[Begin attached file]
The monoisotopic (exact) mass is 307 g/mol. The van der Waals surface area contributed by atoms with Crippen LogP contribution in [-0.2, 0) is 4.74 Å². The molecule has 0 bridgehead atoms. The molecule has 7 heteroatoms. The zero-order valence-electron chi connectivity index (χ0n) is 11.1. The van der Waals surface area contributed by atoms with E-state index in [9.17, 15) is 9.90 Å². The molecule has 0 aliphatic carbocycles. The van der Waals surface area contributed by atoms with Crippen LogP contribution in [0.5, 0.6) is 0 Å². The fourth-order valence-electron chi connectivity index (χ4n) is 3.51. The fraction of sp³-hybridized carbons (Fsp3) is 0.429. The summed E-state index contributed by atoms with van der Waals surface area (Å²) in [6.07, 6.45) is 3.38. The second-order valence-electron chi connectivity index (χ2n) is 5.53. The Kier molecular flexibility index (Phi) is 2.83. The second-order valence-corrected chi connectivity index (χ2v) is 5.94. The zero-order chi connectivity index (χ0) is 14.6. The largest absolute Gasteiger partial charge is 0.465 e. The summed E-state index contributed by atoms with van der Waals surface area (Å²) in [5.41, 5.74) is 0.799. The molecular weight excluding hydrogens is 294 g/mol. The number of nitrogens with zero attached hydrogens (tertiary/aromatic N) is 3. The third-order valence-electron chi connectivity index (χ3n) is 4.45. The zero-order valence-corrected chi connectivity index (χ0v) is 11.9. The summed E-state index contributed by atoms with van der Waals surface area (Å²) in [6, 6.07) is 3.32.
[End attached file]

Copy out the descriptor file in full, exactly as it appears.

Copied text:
The monoisotopic (exact) mass is 307 g/mol. The van der Waals surface area contributed by atoms with Crippen LogP contribution in [-0.2, 0) is 4.74 Å². The molecule has 0 bridgehead atoms. The molecule has 7 heteroatoms. The zero-order valence-electron chi connectivity index (χ0n) is 11.1. The van der Waals surface area contributed by atoms with E-state index in [9.17, 15) is 9.90 Å². The molecule has 0 aliphatic carbocycles. The van der Waals surface area contributed by atoms with Crippen LogP contribution in [0.5, 0.6) is 0 Å². The fourth-order valence-electron chi connectivity index (χ4n) is 3.51. The fraction of sp³-hybridized carbons (Fsp3) is 0.429. The summed E-state index contributed by atoms with van der Waals surface area (Å²) in [6.07, 6.45) is 3.38. The second-order valence-electron chi connectivity index (χ2n) is 5.53. The Kier molecular flexibility index (Phi) is 2.83. The second-order valence-corrected chi connectivity index (χ2v) is 5.94. The zero-order chi connectivity index (χ0) is 14.6. The largest absolute Gasteiger partial charge is 0.465 e. The summed E-state index contributed by atoms with van der Waals surface area (Å²) in [5.41, 5.74) is 0.799. The molecular weight excluding hydrogens is 294 g/mol. The number of nitrogens with zero attached hydrogens (tertiary/aromatic N) is 3. The third-order valence-electron chi connectivity index (χ3n) is 4.45. The zero-order valence-corrected chi connectivity index (χ0v) is 11.9. The summed E-state index contributed by atoms with van der Waals surface area (Å²) in [6, 6.07) is 3.32.